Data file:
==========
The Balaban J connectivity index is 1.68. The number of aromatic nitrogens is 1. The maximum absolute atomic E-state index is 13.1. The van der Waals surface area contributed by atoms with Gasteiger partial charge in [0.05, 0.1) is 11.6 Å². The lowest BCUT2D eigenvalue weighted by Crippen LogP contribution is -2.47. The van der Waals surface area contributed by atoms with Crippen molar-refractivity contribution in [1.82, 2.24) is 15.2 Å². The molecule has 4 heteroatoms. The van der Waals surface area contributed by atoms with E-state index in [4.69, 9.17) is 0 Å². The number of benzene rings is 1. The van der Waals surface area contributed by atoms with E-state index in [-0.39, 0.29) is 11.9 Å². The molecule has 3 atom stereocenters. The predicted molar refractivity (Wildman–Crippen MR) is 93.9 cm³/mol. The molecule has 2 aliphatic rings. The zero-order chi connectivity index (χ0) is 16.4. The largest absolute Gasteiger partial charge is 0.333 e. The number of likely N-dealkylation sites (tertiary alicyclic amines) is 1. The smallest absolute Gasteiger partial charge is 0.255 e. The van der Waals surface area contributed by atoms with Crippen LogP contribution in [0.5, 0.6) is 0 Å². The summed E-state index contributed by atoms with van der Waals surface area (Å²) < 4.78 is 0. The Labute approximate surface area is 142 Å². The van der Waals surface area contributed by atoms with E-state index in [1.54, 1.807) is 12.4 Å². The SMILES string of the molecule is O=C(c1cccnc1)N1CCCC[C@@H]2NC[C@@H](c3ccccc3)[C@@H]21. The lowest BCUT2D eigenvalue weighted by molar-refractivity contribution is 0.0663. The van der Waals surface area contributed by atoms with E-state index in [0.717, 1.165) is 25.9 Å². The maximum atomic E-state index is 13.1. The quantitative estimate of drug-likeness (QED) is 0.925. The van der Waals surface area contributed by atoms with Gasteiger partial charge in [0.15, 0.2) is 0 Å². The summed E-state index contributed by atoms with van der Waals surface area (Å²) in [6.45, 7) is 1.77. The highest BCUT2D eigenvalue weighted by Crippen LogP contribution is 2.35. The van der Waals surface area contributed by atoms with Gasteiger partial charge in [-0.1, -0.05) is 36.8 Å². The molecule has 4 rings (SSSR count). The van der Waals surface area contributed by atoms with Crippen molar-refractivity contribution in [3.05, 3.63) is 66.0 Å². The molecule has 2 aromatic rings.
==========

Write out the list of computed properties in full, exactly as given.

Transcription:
The Balaban J connectivity index is 1.68. The number of aromatic nitrogens is 1. The maximum absolute atomic E-state index is 13.1. The van der Waals surface area contributed by atoms with Gasteiger partial charge in [0.05, 0.1) is 11.6 Å². The lowest BCUT2D eigenvalue weighted by Crippen LogP contribution is -2.47. The van der Waals surface area contributed by atoms with Crippen molar-refractivity contribution in [1.82, 2.24) is 15.2 Å². The molecule has 4 heteroatoms. The van der Waals surface area contributed by atoms with E-state index in [4.69, 9.17) is 0 Å². The number of benzene rings is 1. The van der Waals surface area contributed by atoms with E-state index in [-0.39, 0.29) is 11.9 Å². The molecule has 3 atom stereocenters. The predicted molar refractivity (Wildman–Crippen MR) is 93.9 cm³/mol. The molecule has 2 aliphatic rings. The zero-order chi connectivity index (χ0) is 16.4. The largest absolute Gasteiger partial charge is 0.333 e. The number of likely N-dealkylation sites (tertiary alicyclic amines) is 1. The smallest absolute Gasteiger partial charge is 0.255 e. The van der Waals surface area contributed by atoms with Crippen LogP contribution in [0.5, 0.6) is 0 Å². The summed E-state index contributed by atoms with van der Waals surface area (Å²) < 4.78 is 0. The Labute approximate surface area is 142 Å². The van der Waals surface area contributed by atoms with E-state index in [1.54, 1.807) is 12.4 Å². The SMILES string of the molecule is O=C(c1cccnc1)N1CCCC[C@@H]2NC[C@@H](c3ccccc3)[C@@H]21. The lowest BCUT2D eigenvalue weighted by molar-refractivity contribution is 0.0663. The van der Waals surface area contributed by atoms with E-state index in [0.717, 1.165) is 25.9 Å². The maximum atomic E-state index is 13.1. The quantitative estimate of drug-likeness (QED) is 0.925. The van der Waals surface area contributed by atoms with Gasteiger partial charge in [0.15, 0.2) is 0 Å². The summed E-state index contributed by atoms with van der Waals surface area (Å²) in [6.45, 7) is 1.77. The highest BCUT2D eigenvalue weighted by Crippen LogP contribution is 2.35. The van der Waals surface area contributed by atoms with Gasteiger partial charge in [-0.1, -0.05) is 36.8 Å². The molecule has 4 rings (SSSR count). The van der Waals surface area contributed by atoms with Crippen molar-refractivity contribution in [3.05, 3.63) is 66.0 Å². The molecule has 2 aromatic rings.